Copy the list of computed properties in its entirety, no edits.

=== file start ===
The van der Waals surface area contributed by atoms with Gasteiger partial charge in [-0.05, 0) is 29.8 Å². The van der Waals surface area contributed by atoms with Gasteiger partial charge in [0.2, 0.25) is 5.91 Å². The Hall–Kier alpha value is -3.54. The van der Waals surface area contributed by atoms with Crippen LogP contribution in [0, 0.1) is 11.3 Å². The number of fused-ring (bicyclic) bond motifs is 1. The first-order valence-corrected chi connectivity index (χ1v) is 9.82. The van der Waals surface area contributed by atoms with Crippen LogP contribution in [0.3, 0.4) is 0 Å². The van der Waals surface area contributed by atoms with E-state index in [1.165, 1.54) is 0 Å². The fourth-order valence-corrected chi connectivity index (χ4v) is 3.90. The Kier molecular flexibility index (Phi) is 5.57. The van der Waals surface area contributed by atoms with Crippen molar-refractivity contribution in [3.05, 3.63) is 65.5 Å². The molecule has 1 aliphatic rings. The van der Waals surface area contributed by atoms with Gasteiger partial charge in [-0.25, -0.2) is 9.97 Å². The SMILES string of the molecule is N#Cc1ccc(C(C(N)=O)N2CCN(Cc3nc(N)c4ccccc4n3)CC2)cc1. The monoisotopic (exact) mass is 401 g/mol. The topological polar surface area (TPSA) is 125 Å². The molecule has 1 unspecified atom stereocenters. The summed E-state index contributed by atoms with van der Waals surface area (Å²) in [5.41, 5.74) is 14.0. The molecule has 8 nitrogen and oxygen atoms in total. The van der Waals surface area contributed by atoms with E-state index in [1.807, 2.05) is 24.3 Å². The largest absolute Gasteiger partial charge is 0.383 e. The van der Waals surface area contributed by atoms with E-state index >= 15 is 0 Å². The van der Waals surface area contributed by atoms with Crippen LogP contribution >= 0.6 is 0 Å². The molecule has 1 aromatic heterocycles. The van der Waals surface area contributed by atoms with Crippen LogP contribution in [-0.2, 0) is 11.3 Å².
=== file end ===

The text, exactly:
The van der Waals surface area contributed by atoms with Gasteiger partial charge in [-0.05, 0) is 29.8 Å². The van der Waals surface area contributed by atoms with Gasteiger partial charge in [0.2, 0.25) is 5.91 Å². The Hall–Kier alpha value is -3.54. The van der Waals surface area contributed by atoms with Crippen LogP contribution in [0, 0.1) is 11.3 Å². The number of fused-ring (bicyclic) bond motifs is 1. The first-order valence-corrected chi connectivity index (χ1v) is 9.82. The van der Waals surface area contributed by atoms with Crippen LogP contribution in [0.3, 0.4) is 0 Å². The van der Waals surface area contributed by atoms with E-state index in [1.165, 1.54) is 0 Å². The fourth-order valence-corrected chi connectivity index (χ4v) is 3.90. The Kier molecular flexibility index (Phi) is 5.57. The van der Waals surface area contributed by atoms with Crippen molar-refractivity contribution in [3.05, 3.63) is 65.5 Å². The molecule has 1 aliphatic rings. The van der Waals surface area contributed by atoms with Gasteiger partial charge in [-0.25, -0.2) is 9.97 Å². The SMILES string of the molecule is N#Cc1ccc(C(C(N)=O)N2CCN(Cc3nc(N)c4ccccc4n3)CC2)cc1. The monoisotopic (exact) mass is 401 g/mol. The topological polar surface area (TPSA) is 125 Å². The molecule has 1 unspecified atom stereocenters. The summed E-state index contributed by atoms with van der Waals surface area (Å²) in [5.41, 5.74) is 14.0. The molecule has 8 nitrogen and oxygen atoms in total. The van der Waals surface area contributed by atoms with E-state index in [1.807, 2.05) is 24.3 Å². The largest absolute Gasteiger partial charge is 0.383 e. The van der Waals surface area contributed by atoms with E-state index >= 15 is 0 Å². The van der Waals surface area contributed by atoms with Crippen LogP contribution >= 0.6 is 0 Å². The molecule has 1 aromatic heterocycles. The van der Waals surface area contributed by atoms with Crippen LogP contribution in [-0.2, 0) is 11.3 Å².